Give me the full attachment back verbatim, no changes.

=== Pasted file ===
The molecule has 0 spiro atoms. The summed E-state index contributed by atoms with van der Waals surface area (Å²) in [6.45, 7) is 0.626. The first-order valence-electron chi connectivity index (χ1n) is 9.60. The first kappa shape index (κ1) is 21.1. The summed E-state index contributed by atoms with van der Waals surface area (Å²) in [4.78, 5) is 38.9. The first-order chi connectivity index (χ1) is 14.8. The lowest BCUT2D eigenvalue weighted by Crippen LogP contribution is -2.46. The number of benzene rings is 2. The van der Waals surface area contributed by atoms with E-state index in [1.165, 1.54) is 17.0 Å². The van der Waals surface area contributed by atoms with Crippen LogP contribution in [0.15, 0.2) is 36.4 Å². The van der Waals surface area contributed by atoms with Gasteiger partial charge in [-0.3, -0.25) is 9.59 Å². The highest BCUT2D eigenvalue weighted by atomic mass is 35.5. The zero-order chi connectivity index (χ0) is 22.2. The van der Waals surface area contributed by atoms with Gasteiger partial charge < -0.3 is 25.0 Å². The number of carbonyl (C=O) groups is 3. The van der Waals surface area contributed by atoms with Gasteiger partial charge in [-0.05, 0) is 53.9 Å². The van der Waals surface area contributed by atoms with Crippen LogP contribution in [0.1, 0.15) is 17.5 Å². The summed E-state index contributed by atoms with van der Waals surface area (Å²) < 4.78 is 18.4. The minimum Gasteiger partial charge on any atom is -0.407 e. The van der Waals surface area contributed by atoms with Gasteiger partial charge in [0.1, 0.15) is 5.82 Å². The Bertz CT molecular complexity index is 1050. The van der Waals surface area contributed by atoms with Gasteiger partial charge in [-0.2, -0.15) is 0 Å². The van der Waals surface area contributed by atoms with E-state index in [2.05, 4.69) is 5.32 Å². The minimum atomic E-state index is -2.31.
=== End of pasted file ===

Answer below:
The molecule has 0 spiro atoms. The summed E-state index contributed by atoms with van der Waals surface area (Å²) in [6.45, 7) is 0.626. The first-order valence-electron chi connectivity index (χ1n) is 9.60. The first kappa shape index (κ1) is 21.1. The summed E-state index contributed by atoms with van der Waals surface area (Å²) in [4.78, 5) is 38.9. The first-order chi connectivity index (χ1) is 14.8. The lowest BCUT2D eigenvalue weighted by Crippen LogP contribution is -2.46. The number of benzene rings is 2. The van der Waals surface area contributed by atoms with E-state index in [1.165, 1.54) is 17.0 Å². The van der Waals surface area contributed by atoms with Crippen LogP contribution in [0.15, 0.2) is 36.4 Å². The van der Waals surface area contributed by atoms with Gasteiger partial charge in [-0.3, -0.25) is 9.59 Å². The highest BCUT2D eigenvalue weighted by atomic mass is 35.5. The zero-order chi connectivity index (χ0) is 22.2. The van der Waals surface area contributed by atoms with Gasteiger partial charge < -0.3 is 25.0 Å². The number of carbonyl (C=O) groups is 3. The van der Waals surface area contributed by atoms with Gasteiger partial charge in [-0.05, 0) is 53.9 Å². The van der Waals surface area contributed by atoms with Crippen LogP contribution in [0.1, 0.15) is 17.5 Å². The summed E-state index contributed by atoms with van der Waals surface area (Å²) < 4.78 is 18.4. The minimum Gasteiger partial charge on any atom is -0.407 e. The van der Waals surface area contributed by atoms with Gasteiger partial charge in [0.1, 0.15) is 5.82 Å². The Bertz CT molecular complexity index is 1050. The van der Waals surface area contributed by atoms with Gasteiger partial charge in [-0.2, -0.15) is 0 Å². The van der Waals surface area contributed by atoms with E-state index in [2.05, 4.69) is 5.32 Å². The minimum atomic E-state index is -2.31.